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As part of the submission process, authors are required to check off their submission's compliance with all of the following items, and submissions may be returned to authors that do not adhere to these guidelines.

  • You have obtained permission for any third party material that is used in the submission.
  • The submission has not been previously published, nor is it before any other journal for consideration (or an explanation has been provided in Comments to the Editor).
  • The submission file is in Microsoft Word, OpenOffice, RTF, or WordPerfect document file format.
  • Where available, URLs for the references have been provided.
  • The text is double-spaced; uses a 12-point font; employs italics, rather than underlining (except with URL addresses); and all illustrations, figures, and tables are placed within the text at the appropriate points, rather than at the end.
  • The text adheres to the stylistic and bibliographic requirements outlined in the Author Guidelines, found in About the Journal.
  • If submitting to a peer-reviewed section of the journal, the instructions in Ensuring a Blind Review have been followed.
  • If images are part of the submission, they follow the image requirements as outlined in the Author Guidelines.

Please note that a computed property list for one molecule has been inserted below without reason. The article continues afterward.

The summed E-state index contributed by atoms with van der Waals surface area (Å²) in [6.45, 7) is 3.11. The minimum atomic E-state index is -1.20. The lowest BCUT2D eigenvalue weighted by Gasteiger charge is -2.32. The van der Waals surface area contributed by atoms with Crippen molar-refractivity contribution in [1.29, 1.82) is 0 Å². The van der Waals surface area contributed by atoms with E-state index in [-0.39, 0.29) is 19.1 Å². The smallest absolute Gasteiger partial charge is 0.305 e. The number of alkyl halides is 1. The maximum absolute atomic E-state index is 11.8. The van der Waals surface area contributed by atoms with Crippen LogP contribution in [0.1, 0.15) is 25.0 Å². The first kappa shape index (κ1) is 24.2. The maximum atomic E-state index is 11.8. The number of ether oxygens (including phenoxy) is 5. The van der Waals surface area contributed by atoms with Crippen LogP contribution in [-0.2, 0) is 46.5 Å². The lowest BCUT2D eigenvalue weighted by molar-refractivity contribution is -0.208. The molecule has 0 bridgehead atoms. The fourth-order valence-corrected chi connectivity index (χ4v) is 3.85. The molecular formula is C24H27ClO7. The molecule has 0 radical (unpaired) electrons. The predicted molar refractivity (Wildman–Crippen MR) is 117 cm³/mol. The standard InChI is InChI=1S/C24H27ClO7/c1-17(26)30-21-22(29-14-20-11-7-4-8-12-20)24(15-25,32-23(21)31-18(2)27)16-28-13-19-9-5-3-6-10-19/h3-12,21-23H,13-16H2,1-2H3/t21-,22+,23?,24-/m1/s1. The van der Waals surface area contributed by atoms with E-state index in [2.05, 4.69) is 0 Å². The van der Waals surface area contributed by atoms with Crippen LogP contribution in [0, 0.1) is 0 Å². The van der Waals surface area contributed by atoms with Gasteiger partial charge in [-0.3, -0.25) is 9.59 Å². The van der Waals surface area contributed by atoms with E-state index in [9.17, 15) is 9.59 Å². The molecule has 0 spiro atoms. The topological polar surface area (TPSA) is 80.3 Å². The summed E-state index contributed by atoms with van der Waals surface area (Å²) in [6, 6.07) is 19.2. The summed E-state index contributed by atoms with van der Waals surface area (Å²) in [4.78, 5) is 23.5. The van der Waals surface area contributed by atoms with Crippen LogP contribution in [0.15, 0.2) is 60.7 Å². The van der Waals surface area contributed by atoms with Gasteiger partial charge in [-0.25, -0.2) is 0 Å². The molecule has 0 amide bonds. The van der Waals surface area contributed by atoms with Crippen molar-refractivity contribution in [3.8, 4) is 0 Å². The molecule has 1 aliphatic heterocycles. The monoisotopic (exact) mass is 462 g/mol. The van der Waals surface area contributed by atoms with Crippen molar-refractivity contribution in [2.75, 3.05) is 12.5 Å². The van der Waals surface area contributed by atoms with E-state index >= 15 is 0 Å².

General Guidelines

Articles should be around 9,000 words, including footnotes. If you have particular reasons for going significantly over/below this guideline, please contact the JIOWS editors in advance of submission.

A 200-word abstract, as well as the author's name, institutional affiliation, and email address should accompany submissions.

The JIOWS accepts submissions of articles that use any formally recognised and consistently used referencing-style. However, if your article is accepted, we will ask that the final edited version conforms to the JIOWS’ style. This style is generally based on the Chicago Manual of Style, which uses footnotes rather than in-text citations. If any clarification is required from the guide below, please either refer to the Chicago Manual, or contact the JIOWS editors.

References to different types of media should be in the following forms:



First citation (footnotes): First Name Surname, Title of Book: Sub-title of book (Location: Publisher, Year), page number.

  • E.g. Debjani Bhattacharyya, Empire and Ecology in the Bengal Delta: The making of Calcutta (Cambridge: Cambridge University Press, 2018).
    • Note: In the title, the first letter of all nouns is capitalised before the colon; after the colon, only the first letter of proper nouns is capitalised.
    • Abbreviations for US states are necessary only when not obvious,. Thus, texts published in New York don’t need to have NY after them, although Portsmouth, New Hampshire (for example), should be written as Portsmouth, NH.

Subsequent citation[s] (footnotes): Surname, Abbreviated Title, page number.

  • E.g. Bhattacharyya, Empire and Ecology, 124-7.


Journal Articles

First citation (footnotes): First Name Surname, “Title of article: Sub-title of article,” Title of Journal: Subtitle of journal, Volume, Issue (Year), page number.

  • E.g. Michael N. Pearson, “Littoral society: The concept and the problems,” Journal of World History, 17, 4 (2006), 355-7.